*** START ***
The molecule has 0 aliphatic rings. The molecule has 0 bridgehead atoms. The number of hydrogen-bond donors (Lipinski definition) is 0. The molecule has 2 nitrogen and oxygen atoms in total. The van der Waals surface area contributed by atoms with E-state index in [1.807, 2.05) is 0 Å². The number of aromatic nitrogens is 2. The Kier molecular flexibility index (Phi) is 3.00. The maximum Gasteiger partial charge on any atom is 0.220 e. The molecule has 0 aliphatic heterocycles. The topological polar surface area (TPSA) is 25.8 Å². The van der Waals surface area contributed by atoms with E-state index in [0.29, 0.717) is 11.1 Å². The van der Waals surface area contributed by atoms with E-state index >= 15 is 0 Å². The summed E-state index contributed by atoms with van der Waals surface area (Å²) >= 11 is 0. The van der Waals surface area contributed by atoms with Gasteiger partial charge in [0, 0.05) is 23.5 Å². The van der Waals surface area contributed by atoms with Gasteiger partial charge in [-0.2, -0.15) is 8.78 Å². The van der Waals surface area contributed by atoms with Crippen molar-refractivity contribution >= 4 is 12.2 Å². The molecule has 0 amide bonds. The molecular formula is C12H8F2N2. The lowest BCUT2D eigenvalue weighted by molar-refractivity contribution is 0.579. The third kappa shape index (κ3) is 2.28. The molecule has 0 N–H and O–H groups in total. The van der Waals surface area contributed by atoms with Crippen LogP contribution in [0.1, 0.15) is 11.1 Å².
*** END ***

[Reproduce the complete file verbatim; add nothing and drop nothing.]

The molecule has 0 aliphatic rings. The molecule has 0 bridgehead atoms. The number of hydrogen-bond donors (Lipinski definition) is 0. The molecule has 2 nitrogen and oxygen atoms in total. The van der Waals surface area contributed by atoms with E-state index in [1.807, 2.05) is 0 Å². The number of aromatic nitrogens is 2. The Kier molecular flexibility index (Phi) is 3.00. The maximum Gasteiger partial charge on any atom is 0.220 e. The molecule has 0 aliphatic heterocycles. The topological polar surface area (TPSA) is 25.8 Å². The van der Waals surface area contributed by atoms with E-state index in [0.29, 0.717) is 11.1 Å². The van der Waals surface area contributed by atoms with E-state index >= 15 is 0 Å². The summed E-state index contributed by atoms with van der Waals surface area (Å²) >= 11 is 0. The van der Waals surface area contributed by atoms with Gasteiger partial charge in [0, 0.05) is 23.5 Å². The van der Waals surface area contributed by atoms with Gasteiger partial charge in [-0.2, -0.15) is 8.78 Å². The van der Waals surface area contributed by atoms with Crippen molar-refractivity contribution >= 4 is 12.2 Å². The molecule has 0 amide bonds. The molecular formula is C12H8F2N2. The lowest BCUT2D eigenvalue weighted by molar-refractivity contribution is 0.579. The third kappa shape index (κ3) is 2.28. The molecule has 0 N–H and O–H groups in total. The van der Waals surface area contributed by atoms with Crippen LogP contribution in [0.1, 0.15) is 11.1 Å².